On January 15, 2018, the Honourable Minister for Education of Sweden, Gustav Fridolin, joined representatives from UNESCO, the Zambian Departments of General Education and Higher Education, government representatives from Ghana and Zambia, young people and UN partners in Lusaka to launch the “Our Rights, Our Lives, Our Future” (O3) programme. The O3 Programme will support the delivery of good quality comprehensive sexuality education (CSE) that empowers adolescents and young people aiming ultimately for a consistent reduction in new HIV infections, early and unintended pregnancies, gender-based violence, and child marriage. “Through this programme, we envision a sub-Saharan Africa where positive health, education and gender equality outcomes are a reality for children and young people” said Patricia Machawira, Regional Health and Education Advisor at UNESCO, “Young people are receiving confusing and conflicting messages about relationships, sex and gender. It’s critical that schools deliver scientifically accurate education that develops the skills, knowledge, attitudes and competencies needed to navigate a healthy transition to adulthood. Government and the education sector in sub-Saharan Africa have both an opportunity and an urgent responsibility to scale up sexuality education programs.”
Why is CSE important?
Evidence reveals that CSE, in or out of schools, does not increase sexual activity, sexual risk-taking behaviour, or STI/HIV infection rates. Additionally, evidence shows that abstinence-only programmes fail to prevent early sexual initiation, or reduce the frequency of sex and number of partners among young people. In fact, newly published revised Guidance from the UN shows that good quality CSE can help young people delay their first sexual experience, and further leads to more responsible decisions including sexual consent and the use of condoms or contraception for those who are sexually active.
This evidence debunks certain arguments made against CSE and should allow for a strengthening of political will across sub-Saharan Africa to educate young people properly in order to help them overcome the challenges posed by sexual and reproductive health issues, which are particularly difficult during puberty, including issues around access to contraception, early pregnancy, gender-based violence, sexually transmitted infections (STIs) and HIV and AIDS.
“Every young person has the right to enjoy sexuality and Comprehensive Sexuality Education. This makes for important steps towards gender equality, and is therefore an investment in development, economy and society as a whole,” said Minister Fridolin, “Comprehensive Sexuality Education of good quality is never an issue that concerns only girls. To reach shared and equal responsibility and healthy attitudes, sexual and reproductive health and rights and Comprehensive Sexuality Education are as important for boys and men, as they are for girls and women.”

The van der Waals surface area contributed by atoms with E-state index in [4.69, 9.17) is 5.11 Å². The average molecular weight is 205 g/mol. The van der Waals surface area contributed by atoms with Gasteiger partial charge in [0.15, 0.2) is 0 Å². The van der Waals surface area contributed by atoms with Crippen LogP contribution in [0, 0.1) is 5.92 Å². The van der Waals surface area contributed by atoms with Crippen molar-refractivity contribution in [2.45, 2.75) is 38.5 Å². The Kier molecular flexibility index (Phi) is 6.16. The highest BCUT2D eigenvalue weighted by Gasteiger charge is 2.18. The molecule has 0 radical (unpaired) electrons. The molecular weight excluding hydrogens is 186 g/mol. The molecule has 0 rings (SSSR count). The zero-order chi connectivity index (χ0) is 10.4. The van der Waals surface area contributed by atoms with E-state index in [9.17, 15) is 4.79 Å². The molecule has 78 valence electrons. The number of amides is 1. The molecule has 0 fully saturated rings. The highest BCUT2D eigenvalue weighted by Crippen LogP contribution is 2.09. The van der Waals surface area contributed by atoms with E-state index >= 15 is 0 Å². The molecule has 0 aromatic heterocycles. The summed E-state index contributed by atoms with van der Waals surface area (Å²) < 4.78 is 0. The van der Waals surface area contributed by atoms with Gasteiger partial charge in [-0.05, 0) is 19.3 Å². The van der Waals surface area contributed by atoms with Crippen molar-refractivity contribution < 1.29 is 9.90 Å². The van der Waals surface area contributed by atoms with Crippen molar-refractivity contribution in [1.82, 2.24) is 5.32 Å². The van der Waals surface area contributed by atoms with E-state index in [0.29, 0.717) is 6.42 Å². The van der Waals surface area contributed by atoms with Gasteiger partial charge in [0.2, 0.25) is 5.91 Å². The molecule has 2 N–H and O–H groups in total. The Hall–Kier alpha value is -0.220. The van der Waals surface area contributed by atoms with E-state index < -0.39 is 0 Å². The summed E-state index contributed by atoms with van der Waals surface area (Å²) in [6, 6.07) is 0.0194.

Zambia reaffirms its commitment to delivering CSE
While in Zambia, the Honourable Minister Fridolin engaged in a policy dialogue with senior representatives of Ministries of Education and Health from Zambia, Zimbabwe and Ghana. Minister Fridolin also visited community based programmes in Lusaka that provide health services to young people and offer platforms for youth engagement and advocacy for better sexual and reproductive health and rights.
With HIV prevalence among adults in Zambia at 11.6%, and concerns about high levels of teenage pregnancy affecting girls schooling in particular, Zambia’s Ministers of General and Higher Education have reaffirmed their commitment to delivering CSE to all children and young people as a cornerstone of their health promotion efforts. “Since 2013 we have worked intensively across many departments to bring higher quality comprehensive sexuality education to learners across Zambia.” said Honourable Minister of General Education, Dr. Dennis M. Wanchinga MP. “After revising curricula in 2013, we have trained over 65, 000 teachers in effective CSE delivery since 2014 either through face-to-face training or newly developed online
platforms representing 65% of the total number of teachers in the country. Comprehensive Sexuality Education has been integrated in the national examinations for Grade 7, 9 and 12, and new text books for teacher and learners have been developed to support the curriculum.” Zambia’s investment in strengthening CSE positions the country as a champion on the African continent and a key partner for Sweden and UNESCO in the roll out of the new phase of the O3 programme.
About the O3 programme:
With the support of the governments of Sweden and Ireland, the O3 Programme, delivered by UNESCO in collaboration with national governments, builds on current efforts by UNESCO to improve sexual and reproductive health, gender and education outcomes for adolescents and young people.
Between 2018 and 2020, the O3 Programme plans to reach 10.7 million learners, in 45 000 primary and secondary schools, 30 000 preservice teachers, and 186 000 in-service teachers. An additional 30 million people (parents, guardians, religious leaders, and young people out of school) will be reached through community engagement activities and 10 million young people through social and new media platforms.